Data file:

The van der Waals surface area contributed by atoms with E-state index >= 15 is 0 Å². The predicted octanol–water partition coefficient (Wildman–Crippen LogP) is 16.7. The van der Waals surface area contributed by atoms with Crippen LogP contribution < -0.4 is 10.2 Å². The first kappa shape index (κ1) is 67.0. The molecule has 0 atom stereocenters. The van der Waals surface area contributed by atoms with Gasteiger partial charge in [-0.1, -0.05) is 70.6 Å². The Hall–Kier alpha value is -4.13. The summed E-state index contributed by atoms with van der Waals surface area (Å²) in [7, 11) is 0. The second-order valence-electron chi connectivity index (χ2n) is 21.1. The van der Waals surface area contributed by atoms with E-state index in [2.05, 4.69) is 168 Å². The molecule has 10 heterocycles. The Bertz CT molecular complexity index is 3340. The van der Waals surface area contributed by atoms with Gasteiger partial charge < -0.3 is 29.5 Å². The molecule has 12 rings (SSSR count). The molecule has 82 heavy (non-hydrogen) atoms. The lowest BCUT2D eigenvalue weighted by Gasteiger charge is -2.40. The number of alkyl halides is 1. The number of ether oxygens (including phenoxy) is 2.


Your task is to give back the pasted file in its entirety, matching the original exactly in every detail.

The van der Waals surface area contributed by atoms with E-state index >= 15 is 0 Å². The predicted octanol–water partition coefficient (Wildman–Crippen LogP) is 16.7. The van der Waals surface area contributed by atoms with Crippen LogP contribution < -0.4 is 10.2 Å². The first kappa shape index (κ1) is 67.0. The molecule has 0 atom stereocenters. The van der Waals surface area contributed by atoms with Gasteiger partial charge in [-0.1, -0.05) is 70.6 Å². The Hall–Kier alpha value is -4.13. The summed E-state index contributed by atoms with van der Waals surface area (Å²) in [7, 11) is 0. The second-order valence-electron chi connectivity index (χ2n) is 21.1. The van der Waals surface area contributed by atoms with E-state index in [2.05, 4.69) is 168 Å². The molecule has 10 heterocycles. The Bertz CT molecular complexity index is 3340. The van der Waals surface area contributed by atoms with Gasteiger partial charge < -0.3 is 29.5 Å². The molecule has 12 rings (SSSR count). The molecule has 82 heavy (non-hydrogen) atoms. The lowest BCUT2D eigenvalue weighted by Gasteiger charge is -2.40. The number of alkyl halides is 1. The number of ether oxygens (including phenoxy) is 2.